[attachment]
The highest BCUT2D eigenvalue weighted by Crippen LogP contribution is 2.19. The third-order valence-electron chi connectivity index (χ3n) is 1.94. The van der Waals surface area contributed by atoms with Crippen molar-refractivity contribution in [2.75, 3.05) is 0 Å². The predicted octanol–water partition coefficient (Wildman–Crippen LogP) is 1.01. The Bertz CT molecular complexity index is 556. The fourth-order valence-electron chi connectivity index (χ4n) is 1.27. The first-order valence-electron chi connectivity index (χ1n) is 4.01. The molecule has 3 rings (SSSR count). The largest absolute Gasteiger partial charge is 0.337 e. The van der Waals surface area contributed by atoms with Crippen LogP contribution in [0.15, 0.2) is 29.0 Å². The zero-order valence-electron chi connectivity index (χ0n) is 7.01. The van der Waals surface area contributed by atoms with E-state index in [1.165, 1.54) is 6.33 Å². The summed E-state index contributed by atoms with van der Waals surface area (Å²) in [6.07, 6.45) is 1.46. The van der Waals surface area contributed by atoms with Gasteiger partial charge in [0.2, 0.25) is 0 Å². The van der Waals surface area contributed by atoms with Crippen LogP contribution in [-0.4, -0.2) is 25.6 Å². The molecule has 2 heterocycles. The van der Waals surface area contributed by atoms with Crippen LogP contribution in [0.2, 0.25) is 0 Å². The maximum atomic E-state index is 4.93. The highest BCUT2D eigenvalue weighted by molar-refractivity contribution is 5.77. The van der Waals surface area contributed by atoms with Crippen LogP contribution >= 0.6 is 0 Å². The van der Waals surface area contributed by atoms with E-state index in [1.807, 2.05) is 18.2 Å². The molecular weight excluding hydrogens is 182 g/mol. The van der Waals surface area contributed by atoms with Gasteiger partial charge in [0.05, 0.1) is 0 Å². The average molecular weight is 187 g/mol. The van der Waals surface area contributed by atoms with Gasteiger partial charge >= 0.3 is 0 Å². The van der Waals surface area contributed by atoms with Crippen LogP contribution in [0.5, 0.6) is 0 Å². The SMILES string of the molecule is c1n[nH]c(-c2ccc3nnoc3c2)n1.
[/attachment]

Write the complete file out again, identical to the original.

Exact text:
The highest BCUT2D eigenvalue weighted by Crippen LogP contribution is 2.19. The third-order valence-electron chi connectivity index (χ3n) is 1.94. The van der Waals surface area contributed by atoms with Crippen molar-refractivity contribution in [2.75, 3.05) is 0 Å². The predicted octanol–water partition coefficient (Wildman–Crippen LogP) is 1.01. The Bertz CT molecular complexity index is 556. The fourth-order valence-electron chi connectivity index (χ4n) is 1.27. The first-order valence-electron chi connectivity index (χ1n) is 4.01. The molecule has 3 rings (SSSR count). The largest absolute Gasteiger partial charge is 0.337 e. The van der Waals surface area contributed by atoms with Crippen LogP contribution in [0.15, 0.2) is 29.0 Å². The zero-order valence-electron chi connectivity index (χ0n) is 7.01. The van der Waals surface area contributed by atoms with E-state index in [1.165, 1.54) is 6.33 Å². The summed E-state index contributed by atoms with van der Waals surface area (Å²) in [6.07, 6.45) is 1.46. The van der Waals surface area contributed by atoms with Gasteiger partial charge in [0.2, 0.25) is 0 Å². The van der Waals surface area contributed by atoms with Crippen LogP contribution in [-0.4, -0.2) is 25.6 Å². The molecule has 2 heterocycles. The van der Waals surface area contributed by atoms with Crippen LogP contribution in [0.2, 0.25) is 0 Å². The maximum atomic E-state index is 4.93. The highest BCUT2D eigenvalue weighted by molar-refractivity contribution is 5.77. The van der Waals surface area contributed by atoms with Crippen LogP contribution >= 0.6 is 0 Å². The van der Waals surface area contributed by atoms with E-state index in [1.807, 2.05) is 18.2 Å². The molecular weight excluding hydrogens is 182 g/mol. The van der Waals surface area contributed by atoms with Gasteiger partial charge in [0.05, 0.1) is 0 Å². The average molecular weight is 187 g/mol. The van der Waals surface area contributed by atoms with Gasteiger partial charge >= 0.3 is 0 Å². The van der Waals surface area contributed by atoms with Crippen LogP contribution in [0.5, 0.6) is 0 Å². The SMILES string of the molecule is c1n[nH]c(-c2ccc3nnoc3c2)n1.